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During the war years, death was a pervasive element of social life in both the northern and southern sections of the country.Up until the war, Americans were quite familiar with the presence of death, intimate with its consequences in their own homes and local communities.Despite this close and personal awareness of human mortality, Americans during the Civil War had a radically different set of experiences with death than previously. The total number of deaths for both the North and the South, in the four-year period, was over 600,000.First and foremost, this conflict produced more deaths than any other war in U. World War II is the only other major conflict that comes close to this number, when over 400,000 individuals died in battles across the ocean.The details of burial depended on a variety of circumstances, including which side won a particular battle, and which unit was assigned burial duty.Victors had the luxury of attending to their own dead with more care and attention, if time permitted.More demographic information is available for the Northern armies than for the Confederacy, which did not have the resources to keep accurate records on soldiers.According to some historians, roughly one out of sixteen white males in the North between the ages of sixteen and forty-three lost his life during the war.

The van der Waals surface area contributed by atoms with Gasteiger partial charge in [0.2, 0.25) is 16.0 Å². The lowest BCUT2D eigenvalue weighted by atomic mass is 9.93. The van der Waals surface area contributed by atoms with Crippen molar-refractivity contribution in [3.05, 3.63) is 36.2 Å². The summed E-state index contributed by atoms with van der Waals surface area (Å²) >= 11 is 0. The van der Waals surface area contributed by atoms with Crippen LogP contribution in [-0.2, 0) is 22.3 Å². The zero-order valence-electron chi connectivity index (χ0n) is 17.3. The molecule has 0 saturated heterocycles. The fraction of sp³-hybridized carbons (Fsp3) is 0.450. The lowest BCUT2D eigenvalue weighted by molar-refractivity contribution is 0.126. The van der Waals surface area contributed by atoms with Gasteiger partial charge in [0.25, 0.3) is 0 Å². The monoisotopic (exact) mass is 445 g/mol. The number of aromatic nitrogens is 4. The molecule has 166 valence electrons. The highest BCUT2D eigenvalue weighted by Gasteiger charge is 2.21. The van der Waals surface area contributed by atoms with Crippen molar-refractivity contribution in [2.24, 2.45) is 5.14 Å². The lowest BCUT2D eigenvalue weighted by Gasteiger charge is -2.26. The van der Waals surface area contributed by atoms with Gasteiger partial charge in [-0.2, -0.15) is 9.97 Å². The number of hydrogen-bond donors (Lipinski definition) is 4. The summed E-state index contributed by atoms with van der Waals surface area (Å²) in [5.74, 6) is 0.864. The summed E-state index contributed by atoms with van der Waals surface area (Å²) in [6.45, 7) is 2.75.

As the war progressed, the Union forces worked especially hard to improve the living conditions of soldiers and patients—death became an urgent public health issue that could be combated with sound, rational decisions about such simple things as clean water, healthy food, and adequate sanitation.More threatening to American soldiers during the war than mortal wounds on the battlefield was the presence of disease and infection, which had the potential to seriously reduce the number of fighters on both sides.Nearly twice as many men died as a result of poor health in camps and hospitals than from wounds inflicted during combat. Afflictions such as diarrhea, malaria, smallpox, typhoid fever, pneumonia, and measles wiped out large numbers of men on both sides of the conflict.It also made lasting cultural impressions across imaginative and material American landscapes, including the gradual growth of a complex tourist industry built upon memory, patriotism, and consumerism, and the immediate expression of a deeply rooted, though politically sensitive, religious attachment to a distinctly southern way of life.The Civil War, however, was a major turning point in American history for another reason as well: it transformed attitudes toward death and practices surrounding the corpse in the United States.